Why Kiva May be a Solid Option for Startup Funding
June 10th 2020
While grants that you don’t have to pay back are certainly a preferred means of getting the money needed to start a business, securing a low interest loan is a potential Plan B. As long as the interest rate is reasonable and payment term longer than a couple of years, financing your business’ growth through a loan isn’t a bad strategy.
However, with banks becoming more stringent about qualification requirements, it’s becoming more difficult to be approved for a loan. You frequently need a combination of a solid credit score, low existing debt, and collateral to secure the loan in order to be approved. That’s often challenging for newer entrepreneurs.
Fortunately, non-bank lenders are often willing to work with startup businesses, to provide the capital needed to get started. One such lending platform is Kiva.org.
“When typical lenders will look at collateral, credit, and other sometimes prohibitive factors for early stage businesses or financially excluded business owners, Kiva sets its criteria to be as inclusive as possible, so more can get a foothold on what we call the ‘capital ladder,” says Katherine Lynch, senior manager, Kiva US. For example, 46 percent of Kiva borrowers have credits scores below 650.
Women Make Up the Majority of Borrowers at Kiva
In fact, women account for 68 percent of Kiva’s lending clients, with the average US loan size around $7,000. Of businesses funded, 29 percent are in the food industry, 28 percent are service businesses, and 18 percent are retail.
The most common uses of the funding are: purchasing equipment, inventory, and remodeling or expansion, Lynch says.
Kiva has two loan products: a crowdfunded microloan and a microlending tool used by economic development departments.
The crowdfunded microloan offers loans of $1,000 to $10,000, with 0 percent interest, and repayment terms of 12 to 42 months. Many borrowers frequently excluded from qualification at other lending programs are able to apply through Kiva.
However, in response to the coronavirus, Kiva now offers loans of up to $15,000, with repayment periods up to 36 months, but with a 6-month grace period before repayment starts.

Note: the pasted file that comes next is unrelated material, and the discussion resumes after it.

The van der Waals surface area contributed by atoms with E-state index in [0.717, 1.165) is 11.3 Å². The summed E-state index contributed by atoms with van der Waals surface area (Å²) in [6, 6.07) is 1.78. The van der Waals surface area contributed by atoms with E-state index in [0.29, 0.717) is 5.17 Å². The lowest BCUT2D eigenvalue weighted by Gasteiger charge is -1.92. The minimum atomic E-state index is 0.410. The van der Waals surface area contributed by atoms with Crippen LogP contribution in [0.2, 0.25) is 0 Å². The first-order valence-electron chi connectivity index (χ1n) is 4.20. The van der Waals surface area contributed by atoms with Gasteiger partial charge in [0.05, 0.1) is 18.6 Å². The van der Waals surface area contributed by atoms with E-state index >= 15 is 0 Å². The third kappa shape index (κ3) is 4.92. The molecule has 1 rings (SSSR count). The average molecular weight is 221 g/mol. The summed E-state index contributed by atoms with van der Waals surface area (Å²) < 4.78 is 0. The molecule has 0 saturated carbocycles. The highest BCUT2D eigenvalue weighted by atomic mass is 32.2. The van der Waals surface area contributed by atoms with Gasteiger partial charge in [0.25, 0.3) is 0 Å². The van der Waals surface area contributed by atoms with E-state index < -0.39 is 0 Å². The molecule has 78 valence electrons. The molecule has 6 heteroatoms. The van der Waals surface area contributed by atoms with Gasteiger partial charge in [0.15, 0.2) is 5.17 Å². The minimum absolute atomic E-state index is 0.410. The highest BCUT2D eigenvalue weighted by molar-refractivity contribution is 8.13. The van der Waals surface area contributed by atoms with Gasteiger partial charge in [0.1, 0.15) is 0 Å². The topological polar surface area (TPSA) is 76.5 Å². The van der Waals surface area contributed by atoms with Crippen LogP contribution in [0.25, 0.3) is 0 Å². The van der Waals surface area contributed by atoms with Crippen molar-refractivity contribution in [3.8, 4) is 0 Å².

It’s clear access to capital is needed now more than ever, as Kiva has seen the number of loan applications increase 800 percent between March and May 2020 during the pandemic. The average loan size has risen to $8,500 and the time required to fund them averages seven days.
As with many other lenders, Kiva wants to see the following basic information in loan applications:
- Where the borrower is from and where they live now
- Why they became an entrepreneur
- Their business’s mission
- A detailed loan use plan
Lynch offers another tip: provide great photos. “Lenders gravitate toward photos of business owners at work — in whatever way that means for that business — that clearly displays their face and their smile!”
Kiva lends business funds to women entrepreneurs around the world, providing much-needed capital to female entrepreneurs who might have few other options.
“Though Kiva’s US lending accounts for about 5 percent of the overall portfolio, borrowers do find that the international community is eager to support their loan. With fundraising times lasting about a 1-2 weeks and 150+ lenders per loan, borrowers often feel nervous at the start of the process (which is totally fair – crowdfunding is a vulnerable experience!), but supported and more connected by the end,” says Lynch.